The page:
Small changes in your daily habits can significantly reduce your carbon footprint. In fact, our purchasing habits can yield a greater benefit for the environment than our recycling and composting habits. Not creating waste in the first place means less energy wasted and fewer resources consumed. When you purchase products with less packaging, you bypass the consumption of energy and water needed for the manufacture, sales and distribution of wrappers and containers that are usually used once. So while all the Rs — refuse, reduce, reuse, recycle, rot, reuse, repurpose, etc. — are important, Zero Waste Humboldt emphasizes prevention, targeting single-use products and packaging. According to www.Earth911.org, reducing your garbage by just 10 percent cuts carbon dioxide emissions by 1,200 pounds. These waste prevention techniques are also the basic home economics of bygone days that help the environment and save you money.
1. Use refillable water bottles and water coolers, adapted drinking fountains and hydration stations instead of single-use plastic water bottles.
2. Carry reusable shopping bags instead of single-use plastic shopping bags. The nylon ones that smash into a small square can fit into a pocket or purse, are easy to keep in the car and are fast to wash and dry.
3. If you're a regular coffee drinker, keep your own coffee mug with you instead of single-use coffee cups. (Even paper coffee cups have a thin layer of plastic that renders them neither recyclable nor compostable.
4. Shop at grocery stores that sell food without prepackaging. Take your own plastic containers, jars and plastic or paper sacks for grains, pastas, cereal, nuts, tea, coffee, crackers, snacks, dried fruits, detergent, pet food, etc. Bring your own bottles for liquids. Much of what the typical household needs can be purchased without all the boxes, cans, bottles and excessive packaging. This habit alone will dramatically reduce your garbage.
5. When you order water, iced tea or any cold drink at a restaurant, always say ask for your server to hold the straw. The terms, “biodegradable” and “compostable” are often misleading. If it’s plastic, it will always be plastic and never become a soil enrichment. Small plastic straws, lids and utensils are a contaminant in composting systems and for many recycling systems. Many end up scattered by wind into our waterways, posing a serious problem to wildlife.
6. Single-use, disposable diapers are expensive. The total cost of disposable diapers for the entire time a baby is in diapers, exceeds the cost of many reusable cotton diaper services, and transporting and storing used diapers with municipal waste is hard on the environment. Diaper service is an excellent baby shower gift, and depending on where you live, diaper services can better for the environment than each family washing and drying diapers individually.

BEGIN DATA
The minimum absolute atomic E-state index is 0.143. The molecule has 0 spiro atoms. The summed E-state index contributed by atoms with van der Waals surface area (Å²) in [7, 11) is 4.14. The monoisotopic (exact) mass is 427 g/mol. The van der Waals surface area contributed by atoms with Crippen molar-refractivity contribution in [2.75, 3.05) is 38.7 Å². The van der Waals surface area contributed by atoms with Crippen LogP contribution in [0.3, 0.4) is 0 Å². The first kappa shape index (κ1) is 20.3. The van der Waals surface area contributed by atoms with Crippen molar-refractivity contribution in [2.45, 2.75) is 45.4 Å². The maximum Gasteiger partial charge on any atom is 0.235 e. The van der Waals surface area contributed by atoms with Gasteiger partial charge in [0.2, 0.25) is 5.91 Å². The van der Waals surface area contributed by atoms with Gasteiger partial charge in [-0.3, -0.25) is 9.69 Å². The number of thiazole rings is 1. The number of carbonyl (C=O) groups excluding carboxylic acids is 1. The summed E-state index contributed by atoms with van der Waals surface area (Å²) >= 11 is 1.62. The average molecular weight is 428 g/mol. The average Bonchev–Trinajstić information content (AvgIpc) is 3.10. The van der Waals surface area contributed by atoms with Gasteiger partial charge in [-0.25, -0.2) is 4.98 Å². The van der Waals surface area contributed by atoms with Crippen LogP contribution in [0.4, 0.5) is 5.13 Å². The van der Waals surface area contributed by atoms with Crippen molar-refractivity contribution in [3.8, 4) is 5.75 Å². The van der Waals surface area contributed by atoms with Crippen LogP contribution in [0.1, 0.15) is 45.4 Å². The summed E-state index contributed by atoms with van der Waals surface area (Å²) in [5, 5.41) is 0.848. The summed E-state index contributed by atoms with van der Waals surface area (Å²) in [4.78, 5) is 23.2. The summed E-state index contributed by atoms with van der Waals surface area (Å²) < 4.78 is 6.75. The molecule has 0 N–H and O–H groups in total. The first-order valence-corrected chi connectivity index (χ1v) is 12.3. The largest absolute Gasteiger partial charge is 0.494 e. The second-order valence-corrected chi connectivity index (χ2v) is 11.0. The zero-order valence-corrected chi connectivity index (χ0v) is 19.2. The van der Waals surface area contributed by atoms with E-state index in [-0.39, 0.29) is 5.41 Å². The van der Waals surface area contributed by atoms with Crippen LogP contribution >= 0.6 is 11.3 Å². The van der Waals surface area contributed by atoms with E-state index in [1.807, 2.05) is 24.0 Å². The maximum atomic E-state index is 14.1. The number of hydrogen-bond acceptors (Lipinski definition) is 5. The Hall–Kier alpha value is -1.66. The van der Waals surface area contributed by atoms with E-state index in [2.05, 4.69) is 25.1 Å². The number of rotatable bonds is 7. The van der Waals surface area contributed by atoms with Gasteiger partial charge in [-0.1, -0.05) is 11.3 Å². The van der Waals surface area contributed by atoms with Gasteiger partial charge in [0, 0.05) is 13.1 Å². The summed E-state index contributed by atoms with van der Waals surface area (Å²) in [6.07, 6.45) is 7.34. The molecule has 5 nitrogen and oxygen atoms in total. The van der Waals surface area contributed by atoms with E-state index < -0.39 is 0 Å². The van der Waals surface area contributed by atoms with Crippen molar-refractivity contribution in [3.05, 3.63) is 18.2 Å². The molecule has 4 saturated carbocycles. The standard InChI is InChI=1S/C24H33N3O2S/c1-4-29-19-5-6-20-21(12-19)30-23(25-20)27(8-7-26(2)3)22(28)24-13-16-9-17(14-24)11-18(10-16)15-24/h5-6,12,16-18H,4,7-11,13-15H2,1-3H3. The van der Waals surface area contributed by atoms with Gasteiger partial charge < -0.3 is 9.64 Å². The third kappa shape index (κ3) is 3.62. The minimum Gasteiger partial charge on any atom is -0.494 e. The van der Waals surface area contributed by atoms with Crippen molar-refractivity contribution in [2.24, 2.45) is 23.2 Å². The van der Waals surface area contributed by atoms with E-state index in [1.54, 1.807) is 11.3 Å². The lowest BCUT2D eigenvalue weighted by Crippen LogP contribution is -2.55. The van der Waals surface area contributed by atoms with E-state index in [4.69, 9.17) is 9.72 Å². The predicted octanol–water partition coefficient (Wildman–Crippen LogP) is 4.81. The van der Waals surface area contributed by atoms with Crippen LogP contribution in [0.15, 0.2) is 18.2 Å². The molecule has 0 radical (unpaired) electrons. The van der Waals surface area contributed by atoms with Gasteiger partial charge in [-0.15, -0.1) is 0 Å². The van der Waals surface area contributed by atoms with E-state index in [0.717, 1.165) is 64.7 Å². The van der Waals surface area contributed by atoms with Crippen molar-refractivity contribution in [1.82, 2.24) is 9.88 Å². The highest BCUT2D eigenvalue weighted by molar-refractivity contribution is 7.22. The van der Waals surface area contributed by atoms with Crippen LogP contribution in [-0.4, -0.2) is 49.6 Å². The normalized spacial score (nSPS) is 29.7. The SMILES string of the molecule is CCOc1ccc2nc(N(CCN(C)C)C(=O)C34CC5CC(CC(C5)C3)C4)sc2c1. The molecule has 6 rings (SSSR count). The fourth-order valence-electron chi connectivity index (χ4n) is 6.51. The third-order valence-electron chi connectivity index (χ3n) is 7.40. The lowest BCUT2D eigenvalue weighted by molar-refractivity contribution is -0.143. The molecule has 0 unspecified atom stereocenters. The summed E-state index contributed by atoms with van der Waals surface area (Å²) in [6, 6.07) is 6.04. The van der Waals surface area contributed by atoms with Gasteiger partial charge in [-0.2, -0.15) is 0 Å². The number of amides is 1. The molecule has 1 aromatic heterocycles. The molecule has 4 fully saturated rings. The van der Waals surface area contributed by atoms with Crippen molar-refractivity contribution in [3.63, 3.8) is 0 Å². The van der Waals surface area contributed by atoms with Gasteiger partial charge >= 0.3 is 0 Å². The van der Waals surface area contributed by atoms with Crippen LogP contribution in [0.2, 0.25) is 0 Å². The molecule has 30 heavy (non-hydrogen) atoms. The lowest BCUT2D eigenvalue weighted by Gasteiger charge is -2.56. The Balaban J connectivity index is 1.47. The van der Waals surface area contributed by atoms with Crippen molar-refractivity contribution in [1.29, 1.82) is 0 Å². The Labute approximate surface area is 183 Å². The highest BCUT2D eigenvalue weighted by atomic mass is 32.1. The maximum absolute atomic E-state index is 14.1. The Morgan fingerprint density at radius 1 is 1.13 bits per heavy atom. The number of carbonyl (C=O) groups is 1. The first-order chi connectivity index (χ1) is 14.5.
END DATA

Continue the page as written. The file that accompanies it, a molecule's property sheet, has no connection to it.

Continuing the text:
7. Stop junk mail to your home. Contact the Direct Marketing Association at www.dmachoice.com to sign up for mail preference service. This will allow you to remove your name from most national mail lists and — bonus! — telemarketing and e-mail, too. You can register for free online or by sending the registration form and $1 fee through postal mail. This can cut a significant amount of unwanted waste in your home.
8. Backyard composting is a good way to deal with food waste but prevention strategies are even better. Shop like a European: Buy less food and shop more often, which will keep all that leftover lettuce from going brown in your fridge.
9. If you’re responsible for ordering supplies at work, always request that your suppliers provide a returnables system for taking back packaging and used products. The more often suppliers receive this request, the sooner they will provide this waste reduction service. This idea of extended producer responsibility will soon be appearing in proposed legislation.
10. Plan in advance to reduce waste when you’re having fun at Humboldt County’s many outdoor fairs and festivals. Remember and apply the wilderness camping philosophy of “pack it in; pack it out.” Bring your own reusable cups, water bottles and eating utensils. The North Country Fair is the first large festival to formally adopt a Zero Waste policy, and organizers urge their loyal attendees to join them by committing to prevent and reduce waste at the event.
11. Buy locally made products and those with recycled content whenever possible. At its best, recycling is a form of local economic development. We want to conserve natural resources and to achieve the highest and best use of materials collected for recycling and reuse. The more local recyclable material is used within our Redwood Coast economy, the less energy is consumed in long-distance transport to markets. And relying on products made here can translate into more local value-added manufacturing jobs.
For more information about how to achieve Zero Waste in your home, school, business and local government, email Zero Waste Humboldt at email@example.com